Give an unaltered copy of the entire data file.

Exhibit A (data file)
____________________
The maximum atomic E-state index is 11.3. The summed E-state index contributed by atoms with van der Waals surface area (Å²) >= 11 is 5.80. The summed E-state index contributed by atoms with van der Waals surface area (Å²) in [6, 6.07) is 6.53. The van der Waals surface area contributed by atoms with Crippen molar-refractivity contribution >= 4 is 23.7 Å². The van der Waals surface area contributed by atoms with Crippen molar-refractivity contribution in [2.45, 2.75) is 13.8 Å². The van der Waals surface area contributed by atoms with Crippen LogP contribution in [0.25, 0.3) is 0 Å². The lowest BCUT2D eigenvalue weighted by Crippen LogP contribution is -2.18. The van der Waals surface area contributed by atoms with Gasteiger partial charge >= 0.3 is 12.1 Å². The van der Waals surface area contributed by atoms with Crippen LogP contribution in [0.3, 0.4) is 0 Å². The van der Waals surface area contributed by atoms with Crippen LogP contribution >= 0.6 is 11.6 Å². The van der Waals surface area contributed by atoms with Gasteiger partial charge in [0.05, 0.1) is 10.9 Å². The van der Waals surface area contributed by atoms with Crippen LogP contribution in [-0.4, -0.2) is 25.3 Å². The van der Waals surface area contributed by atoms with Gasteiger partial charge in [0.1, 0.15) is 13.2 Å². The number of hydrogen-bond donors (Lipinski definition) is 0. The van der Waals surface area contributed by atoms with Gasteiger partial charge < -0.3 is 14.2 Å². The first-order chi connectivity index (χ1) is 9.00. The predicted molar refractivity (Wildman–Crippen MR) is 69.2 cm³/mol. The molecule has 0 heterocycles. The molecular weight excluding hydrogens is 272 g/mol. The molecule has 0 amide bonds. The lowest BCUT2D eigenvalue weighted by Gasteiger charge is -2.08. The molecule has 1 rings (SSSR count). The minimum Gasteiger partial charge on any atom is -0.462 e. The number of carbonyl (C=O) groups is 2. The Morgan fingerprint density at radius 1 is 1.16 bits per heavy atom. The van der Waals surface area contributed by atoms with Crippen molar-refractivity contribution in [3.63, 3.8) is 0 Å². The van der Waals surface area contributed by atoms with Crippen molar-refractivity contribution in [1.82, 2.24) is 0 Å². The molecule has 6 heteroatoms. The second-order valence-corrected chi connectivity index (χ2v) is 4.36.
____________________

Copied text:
The maximum atomic E-state index is 11.3. The summed E-state index contributed by atoms with van der Waals surface area (Å²) >= 11 is 5.80. The summed E-state index contributed by atoms with van der Waals surface area (Å²) in [6, 6.07) is 6.53. The van der Waals surface area contributed by atoms with Crippen molar-refractivity contribution >= 4 is 23.7 Å². The van der Waals surface area contributed by atoms with Crippen molar-refractivity contribution in [2.45, 2.75) is 13.8 Å². The van der Waals surface area contributed by atoms with Crippen LogP contribution in [0.25, 0.3) is 0 Å². The lowest BCUT2D eigenvalue weighted by Crippen LogP contribution is -2.18. The van der Waals surface area contributed by atoms with Gasteiger partial charge >= 0.3 is 12.1 Å². The van der Waals surface area contributed by atoms with Crippen LogP contribution in [0.3, 0.4) is 0 Å². The van der Waals surface area contributed by atoms with Crippen LogP contribution >= 0.6 is 11.6 Å². The van der Waals surface area contributed by atoms with Gasteiger partial charge in [0.05, 0.1) is 10.9 Å². The van der Waals surface area contributed by atoms with Crippen LogP contribution in [-0.4, -0.2) is 25.3 Å². The van der Waals surface area contributed by atoms with Gasteiger partial charge in [0.1, 0.15) is 13.2 Å². The number of hydrogen-bond donors (Lipinski definition) is 0. The van der Waals surface area contributed by atoms with Gasteiger partial charge < -0.3 is 14.2 Å². The first-order chi connectivity index (χ1) is 9.00. The predicted molar refractivity (Wildman–Crippen MR) is 69.2 cm³/mol. The molecule has 0 heterocycles. The molecular weight excluding hydrogens is 272 g/mol. The molecule has 0 amide bonds. The lowest BCUT2D eigenvalue weighted by Gasteiger charge is -2.08. The molecule has 1 rings (SSSR count). The minimum Gasteiger partial charge on any atom is -0.462 e. The number of carbonyl (C=O) groups is 2. The Morgan fingerprint density at radius 1 is 1.16 bits per heavy atom. The van der Waals surface area contributed by atoms with Crippen molar-refractivity contribution in [3.63, 3.8) is 0 Å². The van der Waals surface area contributed by atoms with Crippen molar-refractivity contribution in [1.82, 2.24) is 0 Å². The molecule has 6 heteroatoms. The second-order valence-corrected chi connectivity index (χ2v) is 4.36.